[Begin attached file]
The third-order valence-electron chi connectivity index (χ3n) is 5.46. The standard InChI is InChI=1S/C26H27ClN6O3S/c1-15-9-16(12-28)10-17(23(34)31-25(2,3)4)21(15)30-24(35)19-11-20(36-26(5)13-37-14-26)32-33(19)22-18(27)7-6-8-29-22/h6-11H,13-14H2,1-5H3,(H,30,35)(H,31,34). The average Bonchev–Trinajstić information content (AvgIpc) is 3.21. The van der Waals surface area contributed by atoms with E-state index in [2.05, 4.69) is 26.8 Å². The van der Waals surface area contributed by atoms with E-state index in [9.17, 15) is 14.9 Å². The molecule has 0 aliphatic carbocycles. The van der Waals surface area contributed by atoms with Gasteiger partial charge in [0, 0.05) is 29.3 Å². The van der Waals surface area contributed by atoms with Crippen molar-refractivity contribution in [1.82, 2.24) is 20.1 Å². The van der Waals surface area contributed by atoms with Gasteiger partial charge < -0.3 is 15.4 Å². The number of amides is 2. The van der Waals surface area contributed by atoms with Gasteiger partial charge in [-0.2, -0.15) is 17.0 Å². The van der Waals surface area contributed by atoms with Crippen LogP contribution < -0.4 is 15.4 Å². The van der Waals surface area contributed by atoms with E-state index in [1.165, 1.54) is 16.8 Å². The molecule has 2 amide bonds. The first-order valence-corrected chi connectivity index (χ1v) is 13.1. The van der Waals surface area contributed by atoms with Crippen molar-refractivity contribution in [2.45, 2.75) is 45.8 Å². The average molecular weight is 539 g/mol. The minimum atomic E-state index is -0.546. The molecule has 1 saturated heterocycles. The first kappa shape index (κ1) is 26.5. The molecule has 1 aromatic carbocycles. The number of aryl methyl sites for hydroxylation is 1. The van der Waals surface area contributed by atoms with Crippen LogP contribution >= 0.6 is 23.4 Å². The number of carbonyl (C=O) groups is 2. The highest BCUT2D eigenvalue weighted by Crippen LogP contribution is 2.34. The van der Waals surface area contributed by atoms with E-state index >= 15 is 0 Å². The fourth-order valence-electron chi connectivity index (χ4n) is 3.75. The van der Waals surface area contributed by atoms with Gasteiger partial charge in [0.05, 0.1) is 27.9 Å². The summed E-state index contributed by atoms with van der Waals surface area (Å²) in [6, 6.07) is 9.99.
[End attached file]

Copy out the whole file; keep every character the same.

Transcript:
The third-order valence-electron chi connectivity index (χ3n) is 5.46. The standard InChI is InChI=1S/C26H27ClN6O3S/c1-15-9-16(12-28)10-17(23(34)31-25(2,3)4)21(15)30-24(35)19-11-20(36-26(5)13-37-14-26)32-33(19)22-18(27)7-6-8-29-22/h6-11H,13-14H2,1-5H3,(H,30,35)(H,31,34). The average Bonchev–Trinajstić information content (AvgIpc) is 3.21. The van der Waals surface area contributed by atoms with E-state index in [2.05, 4.69) is 26.8 Å². The van der Waals surface area contributed by atoms with E-state index in [9.17, 15) is 14.9 Å². The molecule has 0 aliphatic carbocycles. The van der Waals surface area contributed by atoms with Gasteiger partial charge in [0, 0.05) is 29.3 Å². The van der Waals surface area contributed by atoms with Crippen molar-refractivity contribution in [1.82, 2.24) is 20.1 Å². The van der Waals surface area contributed by atoms with Gasteiger partial charge < -0.3 is 15.4 Å². The number of amides is 2. The van der Waals surface area contributed by atoms with Gasteiger partial charge in [-0.2, -0.15) is 17.0 Å². The van der Waals surface area contributed by atoms with Crippen LogP contribution < -0.4 is 15.4 Å². The van der Waals surface area contributed by atoms with E-state index in [1.165, 1.54) is 16.8 Å². The molecule has 2 amide bonds. The first-order valence-corrected chi connectivity index (χ1v) is 13.1. The van der Waals surface area contributed by atoms with Crippen molar-refractivity contribution in [2.45, 2.75) is 45.8 Å². The average molecular weight is 539 g/mol. The minimum atomic E-state index is -0.546. The molecule has 1 saturated heterocycles. The first kappa shape index (κ1) is 26.5. The molecule has 1 aromatic carbocycles. The number of aryl methyl sites for hydroxylation is 1. The van der Waals surface area contributed by atoms with Crippen LogP contribution >= 0.6 is 23.4 Å². The number of carbonyl (C=O) groups is 2. The highest BCUT2D eigenvalue weighted by Crippen LogP contribution is 2.34. The van der Waals surface area contributed by atoms with E-state index >= 15 is 0 Å². The fourth-order valence-electron chi connectivity index (χ4n) is 3.75. The van der Waals surface area contributed by atoms with Gasteiger partial charge in [0.05, 0.1) is 27.9 Å². The summed E-state index contributed by atoms with van der Waals surface area (Å²) in [6, 6.07) is 9.99.